couple of days as members of the organization.
Subject 3 offers his insight as he makes
sense of his exit interview process through his
reflection described in the following words:
“I think exit interview has all the potentials to
give human resource personnel high-quality
information that could not be obtained during
the period of time when one is still employed by
the organization. How can one be completely
free in describing the existing organizational
problems if one still has to work there
everyday?”
Subject 2 also conveys similar message, by
highlighting the diagnostic purpose of exit
interview:
“If I were a human resource personnel, I would
document all the information gathered during
the exit interview to address the problems of the
organization. If certain information regarding
certain individuals piles up from one exit
interview to another, it indicates chronic
problems in the organization.”
In addition, Subject 3 highlights how exit
interviews can be made effective, based on his
reflection of taking one himself. Below is how
he elaborates his arguments.
“When documented and analyzed properly,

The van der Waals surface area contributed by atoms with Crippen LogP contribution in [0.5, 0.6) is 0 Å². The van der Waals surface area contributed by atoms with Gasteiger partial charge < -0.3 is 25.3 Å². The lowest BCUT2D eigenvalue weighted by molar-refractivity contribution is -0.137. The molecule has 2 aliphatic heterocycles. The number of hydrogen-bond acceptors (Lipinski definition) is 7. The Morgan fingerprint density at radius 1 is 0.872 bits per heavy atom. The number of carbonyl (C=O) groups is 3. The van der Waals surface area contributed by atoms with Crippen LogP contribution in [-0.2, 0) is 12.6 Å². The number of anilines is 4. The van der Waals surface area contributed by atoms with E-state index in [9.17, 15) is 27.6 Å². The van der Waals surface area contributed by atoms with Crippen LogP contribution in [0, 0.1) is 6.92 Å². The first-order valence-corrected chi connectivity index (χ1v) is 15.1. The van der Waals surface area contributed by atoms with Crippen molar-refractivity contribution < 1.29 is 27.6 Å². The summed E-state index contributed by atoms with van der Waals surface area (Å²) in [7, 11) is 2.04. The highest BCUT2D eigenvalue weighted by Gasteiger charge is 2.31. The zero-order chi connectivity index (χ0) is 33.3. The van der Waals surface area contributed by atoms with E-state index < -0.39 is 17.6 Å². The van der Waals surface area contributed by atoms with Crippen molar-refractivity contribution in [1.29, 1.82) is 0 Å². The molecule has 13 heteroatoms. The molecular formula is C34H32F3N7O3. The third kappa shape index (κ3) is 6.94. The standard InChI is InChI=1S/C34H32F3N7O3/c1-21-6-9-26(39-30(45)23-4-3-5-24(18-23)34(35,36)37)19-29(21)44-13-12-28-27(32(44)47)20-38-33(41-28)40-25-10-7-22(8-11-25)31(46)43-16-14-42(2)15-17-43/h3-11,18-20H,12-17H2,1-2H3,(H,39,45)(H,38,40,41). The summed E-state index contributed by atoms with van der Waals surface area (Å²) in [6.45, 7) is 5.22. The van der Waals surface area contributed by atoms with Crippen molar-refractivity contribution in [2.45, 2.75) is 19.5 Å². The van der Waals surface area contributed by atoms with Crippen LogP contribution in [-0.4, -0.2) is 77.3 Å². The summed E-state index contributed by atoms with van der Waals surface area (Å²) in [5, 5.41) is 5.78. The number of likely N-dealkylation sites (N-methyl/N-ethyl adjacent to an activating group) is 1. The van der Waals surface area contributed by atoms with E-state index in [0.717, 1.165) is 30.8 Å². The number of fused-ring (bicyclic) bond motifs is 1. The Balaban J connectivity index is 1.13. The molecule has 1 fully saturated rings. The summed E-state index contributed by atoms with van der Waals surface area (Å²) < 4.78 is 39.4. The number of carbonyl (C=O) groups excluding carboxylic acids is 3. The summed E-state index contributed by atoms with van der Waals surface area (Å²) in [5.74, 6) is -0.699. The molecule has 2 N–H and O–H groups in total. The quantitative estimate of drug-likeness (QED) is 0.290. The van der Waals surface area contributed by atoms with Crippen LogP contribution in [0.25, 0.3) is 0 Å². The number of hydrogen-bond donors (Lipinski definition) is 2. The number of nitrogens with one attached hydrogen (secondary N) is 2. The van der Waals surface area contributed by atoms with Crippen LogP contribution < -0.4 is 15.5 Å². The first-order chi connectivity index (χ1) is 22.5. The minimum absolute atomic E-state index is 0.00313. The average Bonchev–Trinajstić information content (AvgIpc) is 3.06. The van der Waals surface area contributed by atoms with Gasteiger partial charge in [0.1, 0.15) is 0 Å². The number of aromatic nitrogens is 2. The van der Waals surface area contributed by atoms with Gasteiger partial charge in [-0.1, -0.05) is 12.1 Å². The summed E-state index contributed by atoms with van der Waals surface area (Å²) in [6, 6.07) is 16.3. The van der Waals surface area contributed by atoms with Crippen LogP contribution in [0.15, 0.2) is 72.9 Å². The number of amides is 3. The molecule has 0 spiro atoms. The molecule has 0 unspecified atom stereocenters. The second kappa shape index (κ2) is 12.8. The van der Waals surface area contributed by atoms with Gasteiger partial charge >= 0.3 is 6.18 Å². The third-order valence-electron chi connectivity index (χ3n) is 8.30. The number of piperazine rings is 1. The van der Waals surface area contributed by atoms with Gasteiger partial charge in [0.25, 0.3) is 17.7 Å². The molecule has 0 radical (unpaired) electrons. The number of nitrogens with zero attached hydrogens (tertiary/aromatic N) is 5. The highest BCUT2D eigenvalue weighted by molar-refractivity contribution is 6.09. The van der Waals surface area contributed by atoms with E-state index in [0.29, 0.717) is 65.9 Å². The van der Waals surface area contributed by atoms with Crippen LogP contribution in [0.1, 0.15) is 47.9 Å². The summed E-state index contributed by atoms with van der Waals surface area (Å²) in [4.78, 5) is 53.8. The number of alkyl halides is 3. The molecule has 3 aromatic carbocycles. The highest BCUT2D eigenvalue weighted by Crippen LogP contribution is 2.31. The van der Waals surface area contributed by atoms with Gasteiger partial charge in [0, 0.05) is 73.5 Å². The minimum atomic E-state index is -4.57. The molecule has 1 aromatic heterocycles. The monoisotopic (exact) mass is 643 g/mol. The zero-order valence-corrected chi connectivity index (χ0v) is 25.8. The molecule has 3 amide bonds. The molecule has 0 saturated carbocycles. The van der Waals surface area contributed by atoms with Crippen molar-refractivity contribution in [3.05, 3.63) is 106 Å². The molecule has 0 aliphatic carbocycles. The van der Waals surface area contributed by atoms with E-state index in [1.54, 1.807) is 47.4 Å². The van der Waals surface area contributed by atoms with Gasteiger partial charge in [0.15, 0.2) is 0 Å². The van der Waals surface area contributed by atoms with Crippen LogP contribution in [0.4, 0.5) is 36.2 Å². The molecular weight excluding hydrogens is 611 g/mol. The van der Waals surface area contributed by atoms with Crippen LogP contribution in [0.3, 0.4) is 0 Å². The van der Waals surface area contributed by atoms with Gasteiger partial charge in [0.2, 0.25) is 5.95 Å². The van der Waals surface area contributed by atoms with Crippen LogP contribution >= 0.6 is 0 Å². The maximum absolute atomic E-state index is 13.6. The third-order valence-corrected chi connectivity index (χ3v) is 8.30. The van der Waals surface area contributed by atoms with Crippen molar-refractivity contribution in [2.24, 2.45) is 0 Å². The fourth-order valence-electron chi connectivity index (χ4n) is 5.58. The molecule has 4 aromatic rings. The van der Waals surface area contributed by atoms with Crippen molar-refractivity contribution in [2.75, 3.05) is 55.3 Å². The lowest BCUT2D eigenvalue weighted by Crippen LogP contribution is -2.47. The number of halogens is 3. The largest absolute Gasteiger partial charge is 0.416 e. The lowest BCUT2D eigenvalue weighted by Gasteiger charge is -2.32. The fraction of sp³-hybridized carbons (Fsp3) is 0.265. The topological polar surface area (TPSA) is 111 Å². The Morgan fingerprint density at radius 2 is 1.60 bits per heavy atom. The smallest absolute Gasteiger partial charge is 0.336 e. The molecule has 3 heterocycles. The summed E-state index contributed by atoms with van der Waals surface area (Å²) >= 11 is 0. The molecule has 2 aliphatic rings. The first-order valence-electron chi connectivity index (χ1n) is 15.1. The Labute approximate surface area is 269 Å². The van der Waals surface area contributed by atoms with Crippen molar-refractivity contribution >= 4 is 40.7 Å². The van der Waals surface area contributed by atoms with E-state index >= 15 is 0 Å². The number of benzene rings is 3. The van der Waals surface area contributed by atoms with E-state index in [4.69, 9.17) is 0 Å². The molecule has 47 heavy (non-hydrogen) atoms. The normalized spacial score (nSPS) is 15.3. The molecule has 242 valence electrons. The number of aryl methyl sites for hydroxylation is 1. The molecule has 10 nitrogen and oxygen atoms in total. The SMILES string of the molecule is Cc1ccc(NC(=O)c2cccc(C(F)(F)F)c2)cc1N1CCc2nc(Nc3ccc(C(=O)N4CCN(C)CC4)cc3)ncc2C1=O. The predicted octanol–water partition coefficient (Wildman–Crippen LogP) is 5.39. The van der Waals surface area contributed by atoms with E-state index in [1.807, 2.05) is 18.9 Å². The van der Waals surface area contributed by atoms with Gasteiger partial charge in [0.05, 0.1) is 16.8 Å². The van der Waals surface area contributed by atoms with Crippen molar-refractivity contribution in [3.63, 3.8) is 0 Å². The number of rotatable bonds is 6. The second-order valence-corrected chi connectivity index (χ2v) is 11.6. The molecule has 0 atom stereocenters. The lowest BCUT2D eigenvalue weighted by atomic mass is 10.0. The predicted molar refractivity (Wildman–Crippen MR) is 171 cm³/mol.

results from exit interview can offer such rich
data to work on. If I were a representative of the
organization, I would conduct the interview in
such a way so the person leaving the
organization would feel at ease to tell me all
about the problems in the organization. I would
dig for more valuable information to find out
what I can do to address the organizational
problems.”
Going back to the research question of this
writing, it can be identified from the emerging
themes captured in the finding that when
individuals are experiencing exit interview, they
exercise self-disclosure in revealing personal
information and feeling by putting emphasis on
the emotional nature of the process, the long-
lasting legacy of personal information and
feeling offered in the interview and their
comfort level assess throughout the process –
all depending on how the exit interview is
executed by representatives of the organization.

Conclusion

This research confirms that for self-
disclosure to be successful, useful or even
meaningful, according to Argyle, Furnham, and
Graham (1999), it must be carried out at the
right time, in the right situation and to the right
people. In the case of exit interview, employees
leaving the organization are disclosing

EXIT INTERVIEW 77

themselves to representatives of the
organization, in the office setting and during
work hours. The ‘professional’ context of exit
interview is in vis-à-vis relation with the